Italian construction company CMC di Ravenna, which faces charges over two bungled multi-billion shilling dam projects, is now seeking to absolve itself of blame.
In a case filed yesterday at the High Court, the company accuses two government agencies of failing to secure the land where the Arror and Kimwarer dams were to be constructed.
The firm says the Kerio Valley Development Authority (KVDA) and the National Land Commission (NLC) should answer for the failed Sh63 billion projects.
“The KVDA and NLC materially impeded progress of the Arror and Kimwarer dam projects by failing to acquire the necessary land, rendering onsite work impossible. It was therefore impossible to accomplish the work on dam sites which did not exist as secured acquisitions, with inhabitants whom were not relocated, forests which were not cleared and which they did not have access to,” the argument filed by CMC’s lawyers Coulson Harney, reads.
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CMC says KVDA had on several occasions asked the Kenya Forest Service (KFS) to clear the area for construction to begin. However, it claims the KFS told the agency to look for alternative land instead of chopping down trees on the site where the dams were to be constructed.
“In early 2017, KVDA proposed but did not request authorisation from the Kenya Forest Service regarding the implementation of Kimwarer and Arror dam projects. KFS objected to the forests as the site for the dams, instead advising the KVDA to look for alternative sites.
“Under the contract, KVDA was responsible for securing the land necessary for the second petitioner to begin construction.”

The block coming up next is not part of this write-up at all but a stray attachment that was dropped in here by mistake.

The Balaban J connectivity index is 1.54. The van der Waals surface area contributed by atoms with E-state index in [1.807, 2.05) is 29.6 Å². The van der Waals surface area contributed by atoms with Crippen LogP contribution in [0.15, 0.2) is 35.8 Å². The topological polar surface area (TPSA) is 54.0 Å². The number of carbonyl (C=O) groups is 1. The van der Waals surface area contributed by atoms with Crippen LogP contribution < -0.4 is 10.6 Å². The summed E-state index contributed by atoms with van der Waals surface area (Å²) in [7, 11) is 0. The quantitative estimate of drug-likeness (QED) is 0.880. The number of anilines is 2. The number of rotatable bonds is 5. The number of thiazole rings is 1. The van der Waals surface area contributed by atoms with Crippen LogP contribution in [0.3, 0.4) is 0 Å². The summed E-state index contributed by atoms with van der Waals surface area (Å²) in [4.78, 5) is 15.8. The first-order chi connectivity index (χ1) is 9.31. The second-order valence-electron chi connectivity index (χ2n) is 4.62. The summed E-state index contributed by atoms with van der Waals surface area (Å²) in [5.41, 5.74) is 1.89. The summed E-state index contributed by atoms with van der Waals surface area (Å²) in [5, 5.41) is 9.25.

CMC also claims that it was ready to work on site but KVDA had not compensated residents whose parcels of land were to be hived off for the project.
To date, the firm states, KVDA has not bought the land to allow construction.
The company, in its case against Director of Public Prosecution Noordin Haji, wants the High Court to quash the charges against it. It says problems existed before it signed the contract for the projects and they have never been resolved.
“Unknown to the first petitioner or their respective directors, several material impediments to the success of the Arror and Kimwarer dam projects existed prior to the execution of its agreement and continued through the second petitioner to undertake tasks to complete the project,” CMC’s court papers read.
They continue: “These impediments included deforestation, land acquisition, environmental licensing, design approval, and relocation of the local citizenry.”
In July last year, Chief Magistrate Douglas Ogoti issued warrants of arrest against CMC’s directors after they failed to appear in court.
They face three charges of conspiracy to defraud, failing to comply with environment requirements, and fraudulently acquiring a public property.